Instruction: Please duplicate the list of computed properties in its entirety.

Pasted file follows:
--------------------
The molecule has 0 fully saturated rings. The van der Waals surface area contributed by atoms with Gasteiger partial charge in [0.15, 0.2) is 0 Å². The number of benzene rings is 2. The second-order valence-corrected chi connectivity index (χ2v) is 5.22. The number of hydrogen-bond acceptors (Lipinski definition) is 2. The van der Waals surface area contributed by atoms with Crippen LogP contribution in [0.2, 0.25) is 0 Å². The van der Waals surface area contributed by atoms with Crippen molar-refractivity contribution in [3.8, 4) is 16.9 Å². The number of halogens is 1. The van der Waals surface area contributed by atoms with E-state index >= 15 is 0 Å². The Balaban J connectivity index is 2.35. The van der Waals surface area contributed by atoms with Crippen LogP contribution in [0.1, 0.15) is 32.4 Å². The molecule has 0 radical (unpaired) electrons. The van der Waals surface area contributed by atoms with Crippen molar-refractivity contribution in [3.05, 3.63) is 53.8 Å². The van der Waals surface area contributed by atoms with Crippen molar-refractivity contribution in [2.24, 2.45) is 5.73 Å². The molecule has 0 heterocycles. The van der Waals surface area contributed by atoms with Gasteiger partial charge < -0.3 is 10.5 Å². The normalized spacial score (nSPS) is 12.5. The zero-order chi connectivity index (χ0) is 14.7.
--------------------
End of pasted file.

The molecule has 0 fully saturated rings. The van der Waals surface area contributed by atoms with Gasteiger partial charge in [0.15, 0.2) is 0 Å². The number of benzene rings is 2. The second-order valence-corrected chi connectivity index (χ2v) is 5.22. The number of hydrogen-bond acceptors (Lipinski definition) is 2. The van der Waals surface area contributed by atoms with Crippen LogP contribution in [0.2, 0.25) is 0 Å². The van der Waals surface area contributed by atoms with Crippen molar-refractivity contribution in [3.8, 4) is 16.9 Å². The number of halogens is 1. The van der Waals surface area contributed by atoms with E-state index >= 15 is 0 Å². The Balaban J connectivity index is 2.35. The van der Waals surface area contributed by atoms with Crippen LogP contribution in [0.1, 0.15) is 32.4 Å². The molecule has 0 radical (unpaired) electrons. The van der Waals surface area contributed by atoms with Crippen molar-refractivity contribution in [3.05, 3.63) is 53.8 Å². The van der Waals surface area contributed by atoms with Crippen molar-refractivity contribution in [2.24, 2.45) is 5.73 Å². The molecule has 0 heterocycles. The van der Waals surface area contributed by atoms with Gasteiger partial charge < -0.3 is 10.5 Å². The normalized spacial score (nSPS) is 12.5. The zero-order chi connectivity index (χ0) is 14.7.